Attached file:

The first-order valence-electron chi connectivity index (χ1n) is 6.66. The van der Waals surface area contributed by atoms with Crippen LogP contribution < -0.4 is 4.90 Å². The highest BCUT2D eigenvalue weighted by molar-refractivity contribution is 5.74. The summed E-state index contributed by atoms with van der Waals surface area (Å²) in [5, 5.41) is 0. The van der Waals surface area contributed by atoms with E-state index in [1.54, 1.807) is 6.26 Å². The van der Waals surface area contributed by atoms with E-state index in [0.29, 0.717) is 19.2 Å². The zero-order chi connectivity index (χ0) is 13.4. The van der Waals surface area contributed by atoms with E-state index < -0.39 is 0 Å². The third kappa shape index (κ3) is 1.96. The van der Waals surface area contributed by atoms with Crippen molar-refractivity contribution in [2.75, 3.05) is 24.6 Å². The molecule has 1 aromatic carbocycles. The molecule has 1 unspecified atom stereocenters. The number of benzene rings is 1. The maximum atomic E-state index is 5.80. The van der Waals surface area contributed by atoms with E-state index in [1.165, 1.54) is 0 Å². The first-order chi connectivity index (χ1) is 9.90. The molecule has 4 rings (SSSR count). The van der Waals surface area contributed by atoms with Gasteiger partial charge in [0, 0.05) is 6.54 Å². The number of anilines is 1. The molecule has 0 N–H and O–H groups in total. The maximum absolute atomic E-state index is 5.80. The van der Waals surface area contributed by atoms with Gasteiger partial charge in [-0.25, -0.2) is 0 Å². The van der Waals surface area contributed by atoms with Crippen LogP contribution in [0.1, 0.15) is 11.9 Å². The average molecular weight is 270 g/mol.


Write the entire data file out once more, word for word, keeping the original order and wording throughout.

The first-order valence-electron chi connectivity index (χ1n) is 6.66. The van der Waals surface area contributed by atoms with Crippen LogP contribution < -0.4 is 4.90 Å². The highest BCUT2D eigenvalue weighted by molar-refractivity contribution is 5.74. The summed E-state index contributed by atoms with van der Waals surface area (Å²) in [5, 5.41) is 0. The van der Waals surface area contributed by atoms with E-state index in [1.54, 1.807) is 6.26 Å². The van der Waals surface area contributed by atoms with E-state index in [0.29, 0.717) is 19.2 Å². The zero-order chi connectivity index (χ0) is 13.4. The van der Waals surface area contributed by atoms with E-state index < -0.39 is 0 Å². The third kappa shape index (κ3) is 1.96. The van der Waals surface area contributed by atoms with Crippen molar-refractivity contribution in [2.75, 3.05) is 24.6 Å². The molecule has 1 aromatic carbocycles. The molecule has 1 unspecified atom stereocenters. The number of benzene rings is 1. The maximum atomic E-state index is 5.80. The van der Waals surface area contributed by atoms with E-state index in [1.165, 1.54) is 0 Å². The first-order chi connectivity index (χ1) is 9.90. The molecule has 4 rings (SSSR count). The van der Waals surface area contributed by atoms with Gasteiger partial charge in [0, 0.05) is 6.54 Å². The number of anilines is 1. The molecule has 0 N–H and O–H groups in total. The maximum absolute atomic E-state index is 5.80. The van der Waals surface area contributed by atoms with Gasteiger partial charge in [-0.25, -0.2) is 0 Å². The van der Waals surface area contributed by atoms with Crippen LogP contribution in [0.1, 0.15) is 11.9 Å². The average molecular weight is 270 g/mol.